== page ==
I thank God that He has allowed me to come here today to take part in the Anniversary Commemoration of this College, which I cannot look upon in any other light, than a school of prophets, such as that which Samuel administered at Ramah. Founded as it has been by some of my own dearest friends and benefactors upon the site of the first Missionary foundation of the Anglo-Saxon Church, this College awakens in my mind the deepest private sympathy, as well as the veneration due to the early history of the place. The past and the present seem to justify an almost unbounded faith and hope for the future. And this is the one thing needful. We must have faith in our work. The school of the prophets cannot be planted, unless we know the nature of a prophet's office, and have faith in the promise of a prophet's reward.
My dear young friends: let me speak to you, as one who has seen already much of the work to which we trust you are already called, and will hereafter be ordained. A prophet's office is not in the courts of kings or in rich men's houses, where men wear soft clothing, [3/4] and fare sumptuously every day. John came neither eating bread nor drinking wine, yet Herod from the midst of his palace heard the fame of his preaching in the wilderness, and respected his character and listened to his reproof. His great prototype, Elisha the Tishbite, put on no courtly garb to wait upon Ahab, but bound his hairy mantle about his loins with his leathern girdle, and went down to him to Samaria to preach to him of the judgments of God. His successor Elisha, called from the plough to receive the mantle of Elijah, assumed to himself no pride of office, but for ten years administered to his master's wants, till he saw him caught up into heaven, and received a double portion of his spirit. Amos was neither a prophet nor a prophet's son, but a herdsman and a gatherer of sycomore fruit: yet the Lord took him as he followed the flock: and the Lord said unto him, Go prophesy to my people Israel. Zechariah speaks of the true prophet, as one who disclaims all glory of his office; and says, I am no prophet, I am an husbandman; for men taught me to keep cattle from my youth: and yet to him the wounds of Christ were revealed, with which He was wounded in the house of his friends. God chose David His servant and took him from the sheepfolds, while he was following the ewes great with young, to feed Jacob His people and Israel His inheritance. The shepherds of Bethlehem were in the field keeping watch over their flocks by night, when they were guided by the light of heaven [4/5] and called by the voice of angels to be the first preachers of the new-born Saviour. The shepherd's hut, the yoke of oxen, the fisher's coat, the tattered nets, and the leaky boats, the mission of the seventy without scrip or purse, Peter and John going up to the temple without silver or gold; all these are the lessons which Scripture teaches us: these are the signs and badges of that order out of which Christ Jesus chose and called His Apostles, Evangelists, and Prophets.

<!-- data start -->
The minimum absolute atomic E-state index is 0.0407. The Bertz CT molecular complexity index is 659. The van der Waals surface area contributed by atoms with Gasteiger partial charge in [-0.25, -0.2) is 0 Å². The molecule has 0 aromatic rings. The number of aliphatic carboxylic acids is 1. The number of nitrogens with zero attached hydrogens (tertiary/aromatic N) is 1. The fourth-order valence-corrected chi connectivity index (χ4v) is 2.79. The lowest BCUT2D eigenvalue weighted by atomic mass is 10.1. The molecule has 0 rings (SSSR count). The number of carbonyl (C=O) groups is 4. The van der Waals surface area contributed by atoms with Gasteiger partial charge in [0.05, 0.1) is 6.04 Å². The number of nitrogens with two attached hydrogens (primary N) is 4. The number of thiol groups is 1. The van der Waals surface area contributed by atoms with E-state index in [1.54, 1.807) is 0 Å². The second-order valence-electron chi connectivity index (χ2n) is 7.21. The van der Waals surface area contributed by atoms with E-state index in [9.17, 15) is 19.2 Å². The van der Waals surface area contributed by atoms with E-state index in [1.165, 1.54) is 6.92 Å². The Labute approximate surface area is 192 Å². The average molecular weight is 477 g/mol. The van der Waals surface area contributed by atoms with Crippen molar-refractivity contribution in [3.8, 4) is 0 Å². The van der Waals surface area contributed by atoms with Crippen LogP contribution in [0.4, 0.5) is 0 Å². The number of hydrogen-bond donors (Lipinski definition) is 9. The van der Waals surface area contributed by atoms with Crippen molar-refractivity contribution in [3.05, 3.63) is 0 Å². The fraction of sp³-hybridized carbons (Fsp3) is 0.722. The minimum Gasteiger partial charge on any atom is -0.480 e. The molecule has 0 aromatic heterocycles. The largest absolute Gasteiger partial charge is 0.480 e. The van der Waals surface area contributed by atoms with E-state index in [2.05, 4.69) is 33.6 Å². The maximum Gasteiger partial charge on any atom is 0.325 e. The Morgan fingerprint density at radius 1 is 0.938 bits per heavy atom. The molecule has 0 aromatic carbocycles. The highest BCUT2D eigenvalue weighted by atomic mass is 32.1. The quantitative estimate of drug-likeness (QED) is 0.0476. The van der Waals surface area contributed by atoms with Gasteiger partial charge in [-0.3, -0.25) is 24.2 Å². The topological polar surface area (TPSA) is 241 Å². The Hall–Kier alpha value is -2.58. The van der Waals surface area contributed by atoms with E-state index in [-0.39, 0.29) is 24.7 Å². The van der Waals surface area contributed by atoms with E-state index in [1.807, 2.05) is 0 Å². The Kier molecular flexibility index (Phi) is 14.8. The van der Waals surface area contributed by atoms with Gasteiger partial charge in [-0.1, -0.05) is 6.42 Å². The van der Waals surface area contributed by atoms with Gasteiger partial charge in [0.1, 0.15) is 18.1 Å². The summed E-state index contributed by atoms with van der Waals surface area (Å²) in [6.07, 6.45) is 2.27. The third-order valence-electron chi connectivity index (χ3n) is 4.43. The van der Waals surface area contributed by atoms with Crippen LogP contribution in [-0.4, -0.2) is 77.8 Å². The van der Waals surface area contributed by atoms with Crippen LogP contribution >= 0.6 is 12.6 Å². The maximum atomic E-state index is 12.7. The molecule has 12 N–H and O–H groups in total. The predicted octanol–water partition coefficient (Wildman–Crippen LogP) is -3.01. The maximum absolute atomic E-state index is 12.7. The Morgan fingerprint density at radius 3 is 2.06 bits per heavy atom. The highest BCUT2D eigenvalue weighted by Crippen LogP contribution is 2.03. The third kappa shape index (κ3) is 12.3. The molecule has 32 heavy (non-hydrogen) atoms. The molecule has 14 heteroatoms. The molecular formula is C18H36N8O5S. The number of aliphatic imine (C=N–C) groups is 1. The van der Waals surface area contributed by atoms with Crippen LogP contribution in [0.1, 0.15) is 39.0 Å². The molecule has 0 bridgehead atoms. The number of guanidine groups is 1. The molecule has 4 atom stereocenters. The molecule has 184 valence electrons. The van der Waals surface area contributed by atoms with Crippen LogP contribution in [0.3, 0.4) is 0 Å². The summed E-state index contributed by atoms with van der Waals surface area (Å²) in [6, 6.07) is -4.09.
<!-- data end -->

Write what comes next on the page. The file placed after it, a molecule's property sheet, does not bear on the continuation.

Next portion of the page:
We have this faith therefore in the prophet's office, that it needs no worldly aid to give it its effect: neither wealth, nor honour, nor talent, nor birth, nor station. It needs only the calling of GOD, and a willing heart to obey the calling. If you rest upon the real graces of the Christian character, and the real powers of the Christian ministry, without assuming any of those false and adventitious aids which hinder rather than promote the progress of the gospel, you will not fail of the prophet's reward.